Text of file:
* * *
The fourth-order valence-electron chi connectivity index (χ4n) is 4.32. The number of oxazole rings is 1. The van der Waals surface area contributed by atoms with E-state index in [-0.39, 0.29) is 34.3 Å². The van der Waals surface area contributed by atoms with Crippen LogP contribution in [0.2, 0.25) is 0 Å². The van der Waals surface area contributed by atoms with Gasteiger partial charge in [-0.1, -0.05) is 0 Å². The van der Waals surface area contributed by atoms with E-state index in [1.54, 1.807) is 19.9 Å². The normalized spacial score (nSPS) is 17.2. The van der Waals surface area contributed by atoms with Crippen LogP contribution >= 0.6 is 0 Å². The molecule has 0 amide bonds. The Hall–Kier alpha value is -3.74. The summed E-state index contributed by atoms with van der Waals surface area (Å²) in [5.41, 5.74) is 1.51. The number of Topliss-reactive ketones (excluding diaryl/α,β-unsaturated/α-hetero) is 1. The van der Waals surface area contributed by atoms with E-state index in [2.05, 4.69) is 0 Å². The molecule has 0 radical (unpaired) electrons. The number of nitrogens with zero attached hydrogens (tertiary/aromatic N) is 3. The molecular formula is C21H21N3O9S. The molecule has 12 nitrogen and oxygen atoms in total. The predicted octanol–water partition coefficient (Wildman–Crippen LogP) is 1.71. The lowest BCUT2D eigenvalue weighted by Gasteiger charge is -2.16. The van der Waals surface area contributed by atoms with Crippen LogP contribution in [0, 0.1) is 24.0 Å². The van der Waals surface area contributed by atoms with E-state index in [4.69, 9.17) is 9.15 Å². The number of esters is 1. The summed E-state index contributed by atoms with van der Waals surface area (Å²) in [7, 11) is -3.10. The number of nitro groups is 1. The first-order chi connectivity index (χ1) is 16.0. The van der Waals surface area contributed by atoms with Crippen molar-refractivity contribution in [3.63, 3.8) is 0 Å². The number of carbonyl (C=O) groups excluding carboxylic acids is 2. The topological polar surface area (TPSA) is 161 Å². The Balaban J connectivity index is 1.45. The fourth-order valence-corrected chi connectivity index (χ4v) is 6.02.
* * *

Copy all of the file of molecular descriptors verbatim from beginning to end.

The fourth-order valence-electron chi connectivity index (χ4n) is 4.32. The number of oxazole rings is 1. The van der Waals surface area contributed by atoms with E-state index in [-0.39, 0.29) is 34.3 Å². The van der Waals surface area contributed by atoms with Crippen LogP contribution in [0.2, 0.25) is 0 Å². The van der Waals surface area contributed by atoms with Gasteiger partial charge in [-0.1, -0.05) is 0 Å². The van der Waals surface area contributed by atoms with E-state index in [1.54, 1.807) is 19.9 Å². The normalized spacial score (nSPS) is 17.2. The van der Waals surface area contributed by atoms with Crippen LogP contribution >= 0.6 is 0 Å². The molecule has 0 amide bonds. The Hall–Kier alpha value is -3.74. The summed E-state index contributed by atoms with van der Waals surface area (Å²) in [5.41, 5.74) is 1.51. The number of Topliss-reactive ketones (excluding diaryl/α,β-unsaturated/α-hetero) is 1. The van der Waals surface area contributed by atoms with E-state index in [2.05, 4.69) is 0 Å². The molecule has 0 radical (unpaired) electrons. The number of nitrogens with zero attached hydrogens (tertiary/aromatic N) is 3. The molecular formula is C21H21N3O9S. The molecule has 12 nitrogen and oxygen atoms in total. The predicted octanol–water partition coefficient (Wildman–Crippen LogP) is 1.71. The lowest BCUT2D eigenvalue weighted by Gasteiger charge is -2.16. The van der Waals surface area contributed by atoms with Crippen LogP contribution in [0, 0.1) is 24.0 Å². The van der Waals surface area contributed by atoms with E-state index in [4.69, 9.17) is 9.15 Å². The number of esters is 1. The summed E-state index contributed by atoms with van der Waals surface area (Å²) in [7, 11) is -3.10. The number of nitro groups is 1. The first-order chi connectivity index (χ1) is 16.0. The van der Waals surface area contributed by atoms with Crippen molar-refractivity contribution in [3.63, 3.8) is 0 Å². The number of carbonyl (C=O) groups excluding carboxylic acids is 2. The topological polar surface area (TPSA) is 161 Å². The Balaban J connectivity index is 1.45. The fourth-order valence-corrected chi connectivity index (χ4v) is 6.02.